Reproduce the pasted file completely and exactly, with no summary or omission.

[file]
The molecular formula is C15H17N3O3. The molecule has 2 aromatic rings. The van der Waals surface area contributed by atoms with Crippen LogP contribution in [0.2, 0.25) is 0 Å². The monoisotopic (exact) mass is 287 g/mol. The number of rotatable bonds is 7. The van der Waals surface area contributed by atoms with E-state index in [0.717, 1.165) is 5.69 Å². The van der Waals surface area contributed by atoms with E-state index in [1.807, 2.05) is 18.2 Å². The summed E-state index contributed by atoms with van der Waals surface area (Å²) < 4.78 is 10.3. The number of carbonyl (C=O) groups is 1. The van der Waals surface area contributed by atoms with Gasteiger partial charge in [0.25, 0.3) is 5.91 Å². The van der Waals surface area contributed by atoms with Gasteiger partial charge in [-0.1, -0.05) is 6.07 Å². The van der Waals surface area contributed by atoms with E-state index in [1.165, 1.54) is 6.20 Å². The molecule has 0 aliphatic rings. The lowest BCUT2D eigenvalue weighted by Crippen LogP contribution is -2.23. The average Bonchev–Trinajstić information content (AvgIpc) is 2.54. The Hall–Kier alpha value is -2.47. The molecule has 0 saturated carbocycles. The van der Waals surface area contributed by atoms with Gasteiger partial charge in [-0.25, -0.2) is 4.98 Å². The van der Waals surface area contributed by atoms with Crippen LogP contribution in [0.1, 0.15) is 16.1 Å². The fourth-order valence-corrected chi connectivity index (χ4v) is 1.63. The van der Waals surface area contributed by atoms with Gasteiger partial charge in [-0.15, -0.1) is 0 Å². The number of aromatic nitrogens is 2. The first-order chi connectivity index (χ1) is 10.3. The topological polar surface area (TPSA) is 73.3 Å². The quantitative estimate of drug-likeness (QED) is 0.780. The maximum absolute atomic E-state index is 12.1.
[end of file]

The molecular formula is C15H17N3O3. The molecule has 2 aromatic rings. The van der Waals surface area contributed by atoms with Crippen LogP contribution in [0.2, 0.25) is 0 Å². The monoisotopic (exact) mass is 287 g/mol. The number of rotatable bonds is 7. The van der Waals surface area contributed by atoms with E-state index in [0.717, 1.165) is 5.69 Å². The van der Waals surface area contributed by atoms with E-state index in [1.807, 2.05) is 18.2 Å². The summed E-state index contributed by atoms with van der Waals surface area (Å²) < 4.78 is 10.3. The number of carbonyl (C=O) groups is 1. The van der Waals surface area contributed by atoms with Gasteiger partial charge in [0.25, 0.3) is 5.91 Å². The van der Waals surface area contributed by atoms with Gasteiger partial charge in [-0.1, -0.05) is 6.07 Å². The van der Waals surface area contributed by atoms with E-state index in [1.165, 1.54) is 6.20 Å². The molecule has 0 aliphatic rings. The lowest BCUT2D eigenvalue weighted by Crippen LogP contribution is -2.23. The average Bonchev–Trinajstić information content (AvgIpc) is 2.54. The Hall–Kier alpha value is -2.47. The molecule has 0 saturated carbocycles. The van der Waals surface area contributed by atoms with Gasteiger partial charge in [-0.25, -0.2) is 4.98 Å². The van der Waals surface area contributed by atoms with Crippen LogP contribution in [0.1, 0.15) is 16.1 Å². The fourth-order valence-corrected chi connectivity index (χ4v) is 1.63. The van der Waals surface area contributed by atoms with Gasteiger partial charge in [-0.15, -0.1) is 0 Å². The number of aromatic nitrogens is 2. The first-order chi connectivity index (χ1) is 10.3. The topological polar surface area (TPSA) is 73.3 Å². The quantitative estimate of drug-likeness (QED) is 0.780. The maximum absolute atomic E-state index is 12.1.